Several countries in the region, including South Africa which has the strongest economy in the area, have been struggling to stimulate their economies and any interruptions to some of the traditional streams of income through trade and investment could spell disaster for some countries like Zimbabwe that is already on the brink of economic disaster. The region had imposed some stringent measures against affected countries at the onset of the virus outbreak to prevent infiltration within its territories, and this may have delayed the outbreak of COVID-19, however the economic ramifications were felt. With the presence of COVID-19 in at least 5 countries in the region, it is likely to add further pressures to the economy as most of the fragile health services will begin to experience further strain. The economies in the region have already shown vulnerability to the outbreak before any cases of infection were reported, it is likely that the region will face further instability as a result of this as the timeframe and ability for containment is uncertain.

COVID-19 in southern Africa will test two things: the region’s preparedness and its ability to coordinate and cooperate effectively. The Coronavirus is the biggest threat to public health since the Ebola Crisis. Lessons from the Ebola, HIV , Malaria, Cholera and Measles outbreaks, as well as the world’s response to COVID-19, will all be examples the region can draw from to tailor its response to the Coronavirus. In some ways, southern Africa is in familiar territory because it is no stranger to the outbreak of contagious diseases, although it must be noted that it remains unclear how COVID-19 will behave in the region and therefore cannot guarantee sufficient preparedness. This is also taking into account that a fragile health system, as is the case in most of the countries in the region, is likely to affect the effectiveness of tackling the outbreak. There are also high numbers of the population that are affected with underlying health issues such as HIV and Tuberculosis and this stands to significantly impact how successfully Coronavirus can be contained.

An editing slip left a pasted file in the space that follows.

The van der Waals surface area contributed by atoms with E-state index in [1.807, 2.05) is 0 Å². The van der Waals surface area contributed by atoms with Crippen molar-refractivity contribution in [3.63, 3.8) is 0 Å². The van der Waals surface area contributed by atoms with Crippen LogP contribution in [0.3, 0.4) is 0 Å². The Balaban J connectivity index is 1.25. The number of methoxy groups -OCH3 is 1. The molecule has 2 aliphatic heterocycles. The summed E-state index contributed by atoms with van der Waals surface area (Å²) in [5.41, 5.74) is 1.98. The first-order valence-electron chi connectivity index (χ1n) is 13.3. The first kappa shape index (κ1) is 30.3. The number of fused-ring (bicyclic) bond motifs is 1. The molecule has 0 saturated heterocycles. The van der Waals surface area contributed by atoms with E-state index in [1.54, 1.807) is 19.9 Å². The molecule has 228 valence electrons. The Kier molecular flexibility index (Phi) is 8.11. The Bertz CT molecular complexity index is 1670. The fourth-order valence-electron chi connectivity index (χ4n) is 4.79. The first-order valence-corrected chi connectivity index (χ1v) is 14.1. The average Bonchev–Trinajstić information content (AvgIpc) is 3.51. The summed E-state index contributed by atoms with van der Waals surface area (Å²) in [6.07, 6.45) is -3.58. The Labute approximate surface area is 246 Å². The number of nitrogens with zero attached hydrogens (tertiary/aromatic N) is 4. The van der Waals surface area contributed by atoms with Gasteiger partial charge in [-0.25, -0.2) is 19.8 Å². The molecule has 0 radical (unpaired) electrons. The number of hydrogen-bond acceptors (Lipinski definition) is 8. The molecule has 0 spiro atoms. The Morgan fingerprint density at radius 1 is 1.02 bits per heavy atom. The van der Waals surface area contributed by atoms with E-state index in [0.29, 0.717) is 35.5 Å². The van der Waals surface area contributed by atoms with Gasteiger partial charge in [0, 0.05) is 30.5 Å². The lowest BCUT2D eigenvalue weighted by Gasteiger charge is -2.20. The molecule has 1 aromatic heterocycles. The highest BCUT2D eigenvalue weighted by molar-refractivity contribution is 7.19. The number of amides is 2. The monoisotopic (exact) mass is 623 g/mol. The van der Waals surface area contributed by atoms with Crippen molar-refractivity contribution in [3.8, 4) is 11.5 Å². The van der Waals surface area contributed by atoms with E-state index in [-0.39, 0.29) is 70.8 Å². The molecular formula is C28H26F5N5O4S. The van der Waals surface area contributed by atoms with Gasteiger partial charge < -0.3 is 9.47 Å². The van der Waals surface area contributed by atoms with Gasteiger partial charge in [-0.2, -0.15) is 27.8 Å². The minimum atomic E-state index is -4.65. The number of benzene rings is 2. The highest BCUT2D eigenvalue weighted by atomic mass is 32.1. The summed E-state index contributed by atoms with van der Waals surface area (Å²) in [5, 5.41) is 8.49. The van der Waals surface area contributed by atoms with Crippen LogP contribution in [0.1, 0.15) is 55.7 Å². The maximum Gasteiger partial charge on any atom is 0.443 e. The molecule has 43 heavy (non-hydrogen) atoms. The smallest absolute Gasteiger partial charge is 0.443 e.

A number of the health systems in southern Africa are fragile, however this is true in varying degrees within each country. One indication of this is that Zimbabwean President Mnangagwa has already declared a national disaster over Coronavirus on 18 March 2020, this despite there being no confirmed case of the virus in country.  On the other hand Zimbabwe has been battling a collapsing health system where a number of Zimbabweans have been seeking medical aid in countries like Zambia, an outbreak on the scale of what has occurred in China or Italy would be disastrous. While in South Africa on 19 March 2020, President Ramaphosa announced that he would build a fence along the border with Zimbabwe to stop infected people from entering South Africa this after he had earlier declared COVID-19 a national disaster. South Africa has one of the more developed health systems in sub-Saharan Africa, however it too reportedly has a limited availability of ICU beds. A spread that follows the trajectory of China could result in a high mortality rate in South Africa. Individual countries in the region may attempt to combat the outbreak unilaterally as it has been indicated by the actions of South Africa towards Zimbabwe, however the disparity in the resilience of each country’s health system within the region may mean regional cooperation is required to combat COVID-19. How effectively southern Africa can contain Coronavirus, is not just a numbers game but a matter of regional stability and economic wellbeing.